Is there anything else? Well, yes. There is the personal essay replete with images and structure that somehow recreates an experience, a memory, a moment in such a way that you feel as if you were there as it happened. A big part of this kind of writing is the voice--the tone of the speaker or narrator that exudes a certain something we call personality. College application essays fall into this bin. Besides inflicting mental torture on the student writing them, when they work they forge together intellect, emotions, memories, hopes, and dreams into something akin to a spotlight that brings to the reader that special self that is either winning or off-putting, depending on the level of craft and self-knowledge the writer possesses. Be yourself, by all means. But if that self is not agreeable to the reader, you have only yourself to blame--and your words.
Essays that are "thesis-driven" are written more on the level of intellect than emotion. Not that they exclude emotion, however. It's simply that the emotional impact of a work of literature is reflected upon, seen how it fits into the meaning of the work as a whole, and then precisely expressed in clear, logical sequence.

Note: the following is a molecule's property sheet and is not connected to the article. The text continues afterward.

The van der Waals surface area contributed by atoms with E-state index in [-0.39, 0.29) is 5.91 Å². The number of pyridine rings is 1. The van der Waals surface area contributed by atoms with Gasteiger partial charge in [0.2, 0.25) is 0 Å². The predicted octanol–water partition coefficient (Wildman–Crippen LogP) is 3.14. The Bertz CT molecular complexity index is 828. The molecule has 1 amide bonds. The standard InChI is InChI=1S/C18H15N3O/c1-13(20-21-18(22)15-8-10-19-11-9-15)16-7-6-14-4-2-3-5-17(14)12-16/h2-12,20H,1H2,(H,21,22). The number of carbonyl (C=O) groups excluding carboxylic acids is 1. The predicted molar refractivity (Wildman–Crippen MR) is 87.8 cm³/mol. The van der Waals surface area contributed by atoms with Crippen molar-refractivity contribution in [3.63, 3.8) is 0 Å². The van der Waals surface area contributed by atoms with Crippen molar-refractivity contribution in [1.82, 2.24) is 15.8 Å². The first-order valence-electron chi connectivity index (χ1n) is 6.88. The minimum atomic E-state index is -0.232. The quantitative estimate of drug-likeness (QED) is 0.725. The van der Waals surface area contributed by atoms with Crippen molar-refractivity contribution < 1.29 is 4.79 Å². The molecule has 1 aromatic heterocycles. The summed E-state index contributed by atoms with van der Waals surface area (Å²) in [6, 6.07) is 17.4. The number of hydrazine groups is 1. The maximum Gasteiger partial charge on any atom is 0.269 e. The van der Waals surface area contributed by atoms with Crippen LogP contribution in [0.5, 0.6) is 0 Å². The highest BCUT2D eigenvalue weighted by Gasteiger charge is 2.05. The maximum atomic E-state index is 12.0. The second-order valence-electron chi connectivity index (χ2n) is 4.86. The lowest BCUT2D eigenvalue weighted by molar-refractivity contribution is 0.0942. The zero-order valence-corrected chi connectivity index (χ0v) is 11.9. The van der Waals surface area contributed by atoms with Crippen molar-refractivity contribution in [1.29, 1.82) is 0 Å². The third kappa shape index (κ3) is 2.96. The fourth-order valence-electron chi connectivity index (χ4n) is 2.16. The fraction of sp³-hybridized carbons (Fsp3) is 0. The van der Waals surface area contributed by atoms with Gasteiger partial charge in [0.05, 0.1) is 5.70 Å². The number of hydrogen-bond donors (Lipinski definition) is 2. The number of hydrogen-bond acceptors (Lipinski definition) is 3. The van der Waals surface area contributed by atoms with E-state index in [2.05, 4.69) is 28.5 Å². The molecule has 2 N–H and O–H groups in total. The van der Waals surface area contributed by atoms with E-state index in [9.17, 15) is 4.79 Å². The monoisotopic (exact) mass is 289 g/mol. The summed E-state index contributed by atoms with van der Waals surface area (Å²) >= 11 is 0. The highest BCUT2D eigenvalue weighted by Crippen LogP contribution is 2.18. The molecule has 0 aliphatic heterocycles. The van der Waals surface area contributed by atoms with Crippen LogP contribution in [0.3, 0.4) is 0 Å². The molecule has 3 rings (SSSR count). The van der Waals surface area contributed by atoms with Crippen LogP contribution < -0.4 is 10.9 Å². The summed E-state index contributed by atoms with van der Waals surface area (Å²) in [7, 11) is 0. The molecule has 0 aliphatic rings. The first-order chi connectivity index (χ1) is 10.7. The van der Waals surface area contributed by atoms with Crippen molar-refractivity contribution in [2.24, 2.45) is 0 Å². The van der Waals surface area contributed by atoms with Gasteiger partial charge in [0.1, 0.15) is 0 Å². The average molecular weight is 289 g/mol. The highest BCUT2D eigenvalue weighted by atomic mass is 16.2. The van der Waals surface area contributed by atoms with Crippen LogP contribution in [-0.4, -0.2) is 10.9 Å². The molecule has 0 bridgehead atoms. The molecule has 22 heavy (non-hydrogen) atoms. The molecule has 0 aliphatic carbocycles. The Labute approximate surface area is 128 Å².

A key part of this thesis is its bringing together a brief expression of a work's thematic meaning AND the structures of the work (tone, imagery, diction, etc.) that bring this meaning to the reader. Theme plus structure equals thesis. Most of the time.
That's bascially AP English. One more thing: To be a good writer, you need to be a good reader. That's not negotiable. We'll be talking about this a lot in class.